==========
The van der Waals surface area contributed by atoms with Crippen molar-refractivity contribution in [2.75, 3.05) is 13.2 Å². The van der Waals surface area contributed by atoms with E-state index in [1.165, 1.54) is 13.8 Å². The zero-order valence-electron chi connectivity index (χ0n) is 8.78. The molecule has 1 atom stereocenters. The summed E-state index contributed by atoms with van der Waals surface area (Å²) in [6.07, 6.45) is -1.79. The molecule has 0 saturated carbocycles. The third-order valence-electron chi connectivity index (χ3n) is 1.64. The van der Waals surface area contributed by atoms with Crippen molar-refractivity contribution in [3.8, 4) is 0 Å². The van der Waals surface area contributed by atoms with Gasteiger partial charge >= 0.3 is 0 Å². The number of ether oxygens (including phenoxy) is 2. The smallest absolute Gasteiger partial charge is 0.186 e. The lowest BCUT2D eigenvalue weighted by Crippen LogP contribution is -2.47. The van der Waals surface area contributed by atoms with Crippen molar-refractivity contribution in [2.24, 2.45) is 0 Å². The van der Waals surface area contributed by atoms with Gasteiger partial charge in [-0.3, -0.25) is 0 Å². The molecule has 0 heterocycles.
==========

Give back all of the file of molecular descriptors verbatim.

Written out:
The van der Waals surface area contributed by atoms with Crippen molar-refractivity contribution in [2.75, 3.05) is 13.2 Å². The van der Waals surface area contributed by atoms with E-state index in [1.165, 1.54) is 13.8 Å². The zero-order valence-electron chi connectivity index (χ0n) is 8.78. The molecule has 1 atom stereocenters. The summed E-state index contributed by atoms with van der Waals surface area (Å²) in [6.07, 6.45) is -1.79. The molecule has 0 saturated carbocycles. The third-order valence-electron chi connectivity index (χ3n) is 1.64. The van der Waals surface area contributed by atoms with Crippen molar-refractivity contribution in [3.8, 4) is 0 Å². The van der Waals surface area contributed by atoms with Gasteiger partial charge >= 0.3 is 0 Å². The number of ether oxygens (including phenoxy) is 2. The smallest absolute Gasteiger partial charge is 0.186 e. The lowest BCUT2D eigenvalue weighted by Crippen LogP contribution is -2.47. The van der Waals surface area contributed by atoms with Crippen molar-refractivity contribution in [2.24, 2.45) is 0 Å². The van der Waals surface area contributed by atoms with Gasteiger partial charge in [-0.3, -0.25) is 0 Å². The molecule has 0 heterocycles.